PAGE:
Dropbox Increases Security with 2-Factor Authentication

Dropbox now offers increased security for users that want to keep their files secure, Over the weekend Dropbox turned on two-factor authentication, a more secure way to log in to Dropbox.

Two-factor authentication combines something you know, a password, and something you have, in this case a phone. When logging in to Dropbox with this security in place users will need to enter a six digit code that changes every 60 seconds.

Even though passwords are easier than ever to crack, two-factor authentication is much harder, providing additional security for files.

Dropbox Security

Use two-factor authentication to secure Dropbox.

Users that want to use Dropbox’s two-factor authentication may need to click-through this special opt-in link to see the settings in Dropbox. For others, it may already show as an option under Security in Account Settings.

To enable two-factor authentication, click enable and choose to receive one time login codes to your phone or by installing an app that generates a new six digit code every minute. Dropbox works with the following apps.

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Once the app or the phone number is linked, users will verify this by entering one of the authentication codes. Dropbox then shows a 16 digit one time login code. This is the only way users can get in without their two-factor authentication. I recommend storing it in a password tool like 1Password or LastPass.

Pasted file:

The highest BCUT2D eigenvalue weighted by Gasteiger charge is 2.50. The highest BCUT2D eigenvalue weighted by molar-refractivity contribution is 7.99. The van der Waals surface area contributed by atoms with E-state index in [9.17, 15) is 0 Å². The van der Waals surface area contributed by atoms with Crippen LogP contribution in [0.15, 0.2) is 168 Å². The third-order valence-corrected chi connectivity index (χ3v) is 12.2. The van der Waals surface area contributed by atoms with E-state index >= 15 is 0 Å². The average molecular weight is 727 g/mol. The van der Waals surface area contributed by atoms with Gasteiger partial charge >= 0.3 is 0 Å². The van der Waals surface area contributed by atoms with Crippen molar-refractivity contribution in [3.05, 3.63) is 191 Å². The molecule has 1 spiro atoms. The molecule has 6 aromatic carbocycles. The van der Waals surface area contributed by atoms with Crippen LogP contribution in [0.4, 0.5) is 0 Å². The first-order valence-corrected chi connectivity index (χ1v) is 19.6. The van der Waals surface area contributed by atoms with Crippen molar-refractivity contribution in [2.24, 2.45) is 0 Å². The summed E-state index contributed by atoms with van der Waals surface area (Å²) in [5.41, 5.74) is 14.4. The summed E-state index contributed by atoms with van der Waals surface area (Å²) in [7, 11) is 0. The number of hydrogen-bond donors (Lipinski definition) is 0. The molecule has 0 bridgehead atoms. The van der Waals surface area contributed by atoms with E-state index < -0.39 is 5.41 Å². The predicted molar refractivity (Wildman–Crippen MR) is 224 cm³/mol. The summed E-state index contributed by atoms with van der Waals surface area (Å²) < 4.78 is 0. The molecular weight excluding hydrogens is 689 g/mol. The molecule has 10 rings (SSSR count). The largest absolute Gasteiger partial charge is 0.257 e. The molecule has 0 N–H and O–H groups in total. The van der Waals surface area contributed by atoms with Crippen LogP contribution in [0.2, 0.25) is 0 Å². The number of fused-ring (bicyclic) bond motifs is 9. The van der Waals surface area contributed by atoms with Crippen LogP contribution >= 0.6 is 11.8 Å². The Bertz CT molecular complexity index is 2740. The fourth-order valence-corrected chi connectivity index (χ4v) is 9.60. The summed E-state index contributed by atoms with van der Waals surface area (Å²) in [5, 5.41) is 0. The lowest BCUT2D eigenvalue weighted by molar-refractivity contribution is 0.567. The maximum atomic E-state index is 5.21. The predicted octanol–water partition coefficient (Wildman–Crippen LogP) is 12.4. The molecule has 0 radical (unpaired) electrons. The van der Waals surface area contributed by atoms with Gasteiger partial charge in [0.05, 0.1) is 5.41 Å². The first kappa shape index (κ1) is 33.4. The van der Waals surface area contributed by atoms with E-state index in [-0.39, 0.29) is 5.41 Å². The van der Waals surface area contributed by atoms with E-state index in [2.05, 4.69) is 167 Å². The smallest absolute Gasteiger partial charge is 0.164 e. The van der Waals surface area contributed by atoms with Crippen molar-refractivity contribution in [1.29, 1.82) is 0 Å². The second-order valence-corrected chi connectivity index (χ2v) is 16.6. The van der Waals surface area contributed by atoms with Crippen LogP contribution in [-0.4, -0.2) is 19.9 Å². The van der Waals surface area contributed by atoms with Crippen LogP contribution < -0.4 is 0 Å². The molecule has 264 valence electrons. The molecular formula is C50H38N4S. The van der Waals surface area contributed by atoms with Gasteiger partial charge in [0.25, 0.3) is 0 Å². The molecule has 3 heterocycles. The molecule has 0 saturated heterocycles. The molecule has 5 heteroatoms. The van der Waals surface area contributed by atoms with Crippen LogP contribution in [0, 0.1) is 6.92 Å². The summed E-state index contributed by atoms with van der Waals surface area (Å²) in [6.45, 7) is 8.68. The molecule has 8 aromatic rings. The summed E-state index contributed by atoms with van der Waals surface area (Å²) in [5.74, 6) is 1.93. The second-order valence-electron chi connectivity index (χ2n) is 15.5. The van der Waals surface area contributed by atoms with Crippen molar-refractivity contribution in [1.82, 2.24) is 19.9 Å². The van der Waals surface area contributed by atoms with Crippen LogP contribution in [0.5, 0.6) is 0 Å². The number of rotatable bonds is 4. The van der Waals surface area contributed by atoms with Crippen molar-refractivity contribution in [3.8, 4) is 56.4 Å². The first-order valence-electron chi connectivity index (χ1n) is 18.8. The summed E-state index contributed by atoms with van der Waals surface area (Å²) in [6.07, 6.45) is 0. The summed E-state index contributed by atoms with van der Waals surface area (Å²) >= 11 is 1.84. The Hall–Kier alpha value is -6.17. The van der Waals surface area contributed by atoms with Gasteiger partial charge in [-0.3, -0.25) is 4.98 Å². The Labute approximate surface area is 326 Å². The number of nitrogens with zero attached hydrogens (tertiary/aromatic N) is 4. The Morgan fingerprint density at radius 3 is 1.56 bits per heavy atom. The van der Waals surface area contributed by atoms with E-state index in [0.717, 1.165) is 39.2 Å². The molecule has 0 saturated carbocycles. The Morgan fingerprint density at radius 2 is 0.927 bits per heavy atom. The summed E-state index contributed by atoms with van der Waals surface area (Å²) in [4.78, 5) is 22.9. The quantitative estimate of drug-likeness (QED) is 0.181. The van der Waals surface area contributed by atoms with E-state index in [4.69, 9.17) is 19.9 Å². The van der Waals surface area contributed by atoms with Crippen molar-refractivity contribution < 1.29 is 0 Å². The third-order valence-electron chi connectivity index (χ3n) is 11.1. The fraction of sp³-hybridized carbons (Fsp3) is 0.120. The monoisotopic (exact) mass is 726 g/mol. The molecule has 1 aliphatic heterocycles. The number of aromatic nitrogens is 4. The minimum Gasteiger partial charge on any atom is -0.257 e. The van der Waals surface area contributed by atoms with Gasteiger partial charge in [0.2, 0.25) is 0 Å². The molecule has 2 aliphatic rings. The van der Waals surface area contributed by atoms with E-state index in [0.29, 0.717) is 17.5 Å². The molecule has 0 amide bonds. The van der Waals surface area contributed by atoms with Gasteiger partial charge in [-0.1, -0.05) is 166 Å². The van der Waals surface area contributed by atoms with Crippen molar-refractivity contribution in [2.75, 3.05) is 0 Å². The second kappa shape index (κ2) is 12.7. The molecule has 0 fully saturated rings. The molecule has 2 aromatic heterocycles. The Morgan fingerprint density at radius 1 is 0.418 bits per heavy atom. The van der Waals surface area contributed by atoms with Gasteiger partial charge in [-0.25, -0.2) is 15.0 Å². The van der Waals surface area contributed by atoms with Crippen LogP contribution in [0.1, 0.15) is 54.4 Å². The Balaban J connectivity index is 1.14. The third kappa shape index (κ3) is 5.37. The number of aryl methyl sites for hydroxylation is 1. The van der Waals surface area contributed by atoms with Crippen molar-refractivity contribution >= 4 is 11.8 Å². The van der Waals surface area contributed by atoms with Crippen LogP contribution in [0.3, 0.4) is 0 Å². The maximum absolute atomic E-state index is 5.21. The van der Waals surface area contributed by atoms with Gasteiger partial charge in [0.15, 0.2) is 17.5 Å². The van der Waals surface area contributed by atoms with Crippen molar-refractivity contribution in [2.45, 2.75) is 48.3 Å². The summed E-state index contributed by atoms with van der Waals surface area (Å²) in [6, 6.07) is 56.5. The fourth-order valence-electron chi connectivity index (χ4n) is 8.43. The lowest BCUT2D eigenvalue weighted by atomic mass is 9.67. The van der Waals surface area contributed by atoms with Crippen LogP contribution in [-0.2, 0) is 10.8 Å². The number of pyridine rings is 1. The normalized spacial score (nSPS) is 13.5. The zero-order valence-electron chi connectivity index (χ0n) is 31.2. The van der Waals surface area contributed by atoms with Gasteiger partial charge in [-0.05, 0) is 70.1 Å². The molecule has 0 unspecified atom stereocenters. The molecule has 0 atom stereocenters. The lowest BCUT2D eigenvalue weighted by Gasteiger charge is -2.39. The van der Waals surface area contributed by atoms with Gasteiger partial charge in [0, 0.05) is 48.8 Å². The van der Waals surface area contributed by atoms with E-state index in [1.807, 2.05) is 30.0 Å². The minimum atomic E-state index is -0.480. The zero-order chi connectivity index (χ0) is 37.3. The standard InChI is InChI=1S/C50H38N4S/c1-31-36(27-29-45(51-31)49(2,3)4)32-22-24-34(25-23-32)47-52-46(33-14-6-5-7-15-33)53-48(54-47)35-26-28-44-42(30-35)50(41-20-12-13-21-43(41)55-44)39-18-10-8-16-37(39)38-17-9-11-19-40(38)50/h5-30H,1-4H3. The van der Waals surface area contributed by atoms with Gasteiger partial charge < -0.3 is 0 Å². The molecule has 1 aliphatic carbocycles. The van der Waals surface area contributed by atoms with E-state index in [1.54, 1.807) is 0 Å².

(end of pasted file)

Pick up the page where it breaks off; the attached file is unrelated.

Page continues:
Dropbox barcode

Sample barcode used to secure Dropbox.

The authenticator apps will continue to create passcodes even when they are not connected to cellular data, so users can still log in while traveling in areas where they don’t want to pay expensive data roaming fees.

This is a smart way to secure files, especially given number of password leaks we’ve seen in the past year and targeted attempts on specific individuals.

This makes logging in from a browser a small pain, but it’s worth it to keep accounts secure. With Dropbox, the apps on computers and mobile apps will continue to function as normal, so be sure to add passwords to those devices.

For more, check out how to secure Gmail with two-factor authentication using an iPhone or Android.

Comments

  1. Peter Austin says

    Why is this a good idea? Serious question. Doesn’t it just tie everything to a ‘phone, which you’re likely to lose/have stolen, meaning that there will be a huge number of support calls from people in this situation, which in turn means an increased risk of social engineering attacks.

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